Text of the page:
The fate of nine lambs on Antioch College’s farmland in Yellow Springs, Ohio, once was a local story. It has since attracted national media attention and an online petition which has gathered over 9,000 signatures to save the lambs from slaughter as part of the school’s farm-to-table program.
At the center of the story is David Nibert, a Wittenberg sociology professor on sabbatical this semester who lives in Yellow Springs, about 11 miles south of Springfield.
Nibert, who has written three published books about animal rights, came across the lambs by chance while on a
“Antioch College stands by a general statement which represents their farm as ecologically sound,” Nibert said. “However, this representation has been challenged by scholars who are calling for the release of the lambs. Critics of the program note that animal agriculture, including operations big and small, is a leading cause of the climate emergency.”
“Rather than teaching students to respect life and to produce sustainable plant-based food, students are being taught that living beings are disposable and replaceable,” Nibert said.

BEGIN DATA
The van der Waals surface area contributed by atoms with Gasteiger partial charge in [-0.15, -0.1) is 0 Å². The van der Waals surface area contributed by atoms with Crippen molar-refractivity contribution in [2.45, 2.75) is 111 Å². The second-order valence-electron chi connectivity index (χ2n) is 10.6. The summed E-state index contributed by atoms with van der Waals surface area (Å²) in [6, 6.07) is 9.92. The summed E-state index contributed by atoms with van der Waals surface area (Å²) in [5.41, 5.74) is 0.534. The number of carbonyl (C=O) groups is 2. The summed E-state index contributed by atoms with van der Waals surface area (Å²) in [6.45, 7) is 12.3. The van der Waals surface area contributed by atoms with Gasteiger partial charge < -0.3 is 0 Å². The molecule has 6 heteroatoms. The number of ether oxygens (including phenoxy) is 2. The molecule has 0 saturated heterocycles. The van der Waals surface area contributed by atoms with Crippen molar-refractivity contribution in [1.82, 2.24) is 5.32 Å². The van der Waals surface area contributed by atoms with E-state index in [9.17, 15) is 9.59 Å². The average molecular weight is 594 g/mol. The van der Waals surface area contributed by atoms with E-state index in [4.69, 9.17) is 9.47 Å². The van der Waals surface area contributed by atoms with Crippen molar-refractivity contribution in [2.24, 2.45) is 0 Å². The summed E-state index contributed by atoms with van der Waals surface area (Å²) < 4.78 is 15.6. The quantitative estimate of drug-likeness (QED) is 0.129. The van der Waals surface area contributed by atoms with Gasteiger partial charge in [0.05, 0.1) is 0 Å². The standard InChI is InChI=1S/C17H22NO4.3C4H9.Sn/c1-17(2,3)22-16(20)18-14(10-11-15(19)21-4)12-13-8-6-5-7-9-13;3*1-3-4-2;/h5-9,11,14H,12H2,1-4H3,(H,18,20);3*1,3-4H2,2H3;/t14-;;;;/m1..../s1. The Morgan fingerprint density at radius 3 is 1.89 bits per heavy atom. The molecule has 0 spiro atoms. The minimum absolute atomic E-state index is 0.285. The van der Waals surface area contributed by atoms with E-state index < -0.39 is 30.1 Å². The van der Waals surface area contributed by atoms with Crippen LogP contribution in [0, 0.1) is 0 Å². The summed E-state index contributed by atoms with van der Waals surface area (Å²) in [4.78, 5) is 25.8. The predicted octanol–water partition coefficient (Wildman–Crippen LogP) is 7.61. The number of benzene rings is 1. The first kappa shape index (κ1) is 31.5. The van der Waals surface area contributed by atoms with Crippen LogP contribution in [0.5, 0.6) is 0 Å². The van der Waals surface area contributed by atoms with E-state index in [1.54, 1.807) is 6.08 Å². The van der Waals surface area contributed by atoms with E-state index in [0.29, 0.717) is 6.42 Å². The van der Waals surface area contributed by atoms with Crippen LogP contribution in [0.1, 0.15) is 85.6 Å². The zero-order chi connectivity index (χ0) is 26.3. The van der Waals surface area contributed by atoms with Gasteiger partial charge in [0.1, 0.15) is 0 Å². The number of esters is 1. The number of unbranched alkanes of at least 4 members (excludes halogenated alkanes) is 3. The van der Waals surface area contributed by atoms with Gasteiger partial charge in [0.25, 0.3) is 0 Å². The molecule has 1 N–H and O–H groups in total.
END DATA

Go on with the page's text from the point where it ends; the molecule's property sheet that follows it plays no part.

Antioch says its food-to-table program is working to bring the reality of where our food comes from to the persons consuming it. In this case, that food is produced about 1,500 feet from the final table.
College President Tom Manley defended the program in comments the Cincinnati Enquirer reported were taken from an email he sent to Nibert.
“Far from being unethical, Antioch’s practices reflect a thoughtful, integrative approach to environmental and ecosystem management and have been recognized for doing so nationally,” Manley said. “It is a question of education ultimately, and if more colleges, universities
The story also was reported nationally by the Daily Beast.
Antioch’s position notwithstanding, Nibert is still working to save the animals.
“Several regional sanctuaries have offered homes for the lambs, and the famous Farm Sanctuary based in Watkins Glen, NY has offered to take the lambs or assist in their placement,” said Nibert.
The controversy that has generated an online petition to save the lambs also has generated threats to students, staff and Nibert, and the usually very open campus appears to be on edge.
An Antioch staff member said the school has been “getting a lot of calls, a lot of opinionated people, a lot of the rhetoric on social media has gotten rather hot, and that concerns me [because] there is sometimes corresponding action by people.”
Amidst the controversy, the lambs reside inside a fence that surrounds the university solar array and protects the animals from dogs and coyotes.
This area includes an apothecary garden with medicinal herbs. The lambs look to be well taken care of and are not the least bit shy of humans.